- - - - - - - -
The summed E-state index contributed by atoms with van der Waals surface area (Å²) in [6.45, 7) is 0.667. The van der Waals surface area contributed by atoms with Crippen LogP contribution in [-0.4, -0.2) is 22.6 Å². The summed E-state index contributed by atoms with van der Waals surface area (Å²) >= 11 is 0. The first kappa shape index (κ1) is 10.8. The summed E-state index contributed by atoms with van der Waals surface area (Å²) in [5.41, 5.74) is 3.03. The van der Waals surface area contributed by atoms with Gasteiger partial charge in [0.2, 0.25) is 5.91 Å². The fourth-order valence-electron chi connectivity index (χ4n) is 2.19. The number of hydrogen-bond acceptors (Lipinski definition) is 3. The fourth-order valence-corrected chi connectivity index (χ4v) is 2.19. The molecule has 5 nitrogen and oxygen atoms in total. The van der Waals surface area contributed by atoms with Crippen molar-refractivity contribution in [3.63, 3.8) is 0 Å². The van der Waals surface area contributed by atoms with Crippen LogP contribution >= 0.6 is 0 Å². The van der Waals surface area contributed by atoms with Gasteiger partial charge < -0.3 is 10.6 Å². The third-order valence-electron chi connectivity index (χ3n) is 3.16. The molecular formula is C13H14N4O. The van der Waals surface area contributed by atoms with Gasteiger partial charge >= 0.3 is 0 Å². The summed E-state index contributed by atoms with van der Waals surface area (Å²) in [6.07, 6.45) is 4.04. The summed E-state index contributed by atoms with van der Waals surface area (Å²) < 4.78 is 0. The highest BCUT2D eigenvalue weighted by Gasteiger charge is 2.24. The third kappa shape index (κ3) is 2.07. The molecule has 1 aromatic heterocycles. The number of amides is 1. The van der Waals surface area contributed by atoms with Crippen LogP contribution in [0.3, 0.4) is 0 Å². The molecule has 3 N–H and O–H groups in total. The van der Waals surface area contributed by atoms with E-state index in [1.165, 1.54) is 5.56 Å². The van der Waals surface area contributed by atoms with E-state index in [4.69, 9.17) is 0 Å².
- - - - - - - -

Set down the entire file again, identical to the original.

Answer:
The summed E-state index contributed by atoms with van der Waals surface area (Å²) in [6.45, 7) is 0.667. The van der Waals surface area contributed by atoms with Crippen LogP contribution in [-0.4, -0.2) is 22.6 Å². The summed E-state index contributed by atoms with van der Waals surface area (Å²) >= 11 is 0. The first kappa shape index (κ1) is 10.8. The summed E-state index contributed by atoms with van der Waals surface area (Å²) in [5.41, 5.74) is 3.03. The van der Waals surface area contributed by atoms with Gasteiger partial charge in [0.2, 0.25) is 5.91 Å². The fourth-order valence-electron chi connectivity index (χ4n) is 2.19. The number of hydrogen-bond acceptors (Lipinski definition) is 3. The fourth-order valence-corrected chi connectivity index (χ4v) is 2.19. The molecule has 5 nitrogen and oxygen atoms in total. The van der Waals surface area contributed by atoms with Crippen molar-refractivity contribution in [3.63, 3.8) is 0 Å². The van der Waals surface area contributed by atoms with Crippen LogP contribution >= 0.6 is 0 Å². The van der Waals surface area contributed by atoms with Gasteiger partial charge < -0.3 is 10.6 Å². The third-order valence-electron chi connectivity index (χ3n) is 3.16. The molecular formula is C13H14N4O. The van der Waals surface area contributed by atoms with Gasteiger partial charge >= 0.3 is 0 Å². The summed E-state index contributed by atoms with van der Waals surface area (Å²) in [6.07, 6.45) is 4.04. The summed E-state index contributed by atoms with van der Waals surface area (Å²) < 4.78 is 0. The highest BCUT2D eigenvalue weighted by Gasteiger charge is 2.24. The third kappa shape index (κ3) is 2.07. The molecule has 1 aromatic heterocycles. The number of amides is 1. The van der Waals surface area contributed by atoms with Crippen LogP contribution in [0.3, 0.4) is 0 Å². The molecule has 3 N–H and O–H groups in total. The van der Waals surface area contributed by atoms with E-state index in [1.165, 1.54) is 5.56 Å². The van der Waals surface area contributed by atoms with E-state index in [4.69, 9.17) is 0 Å².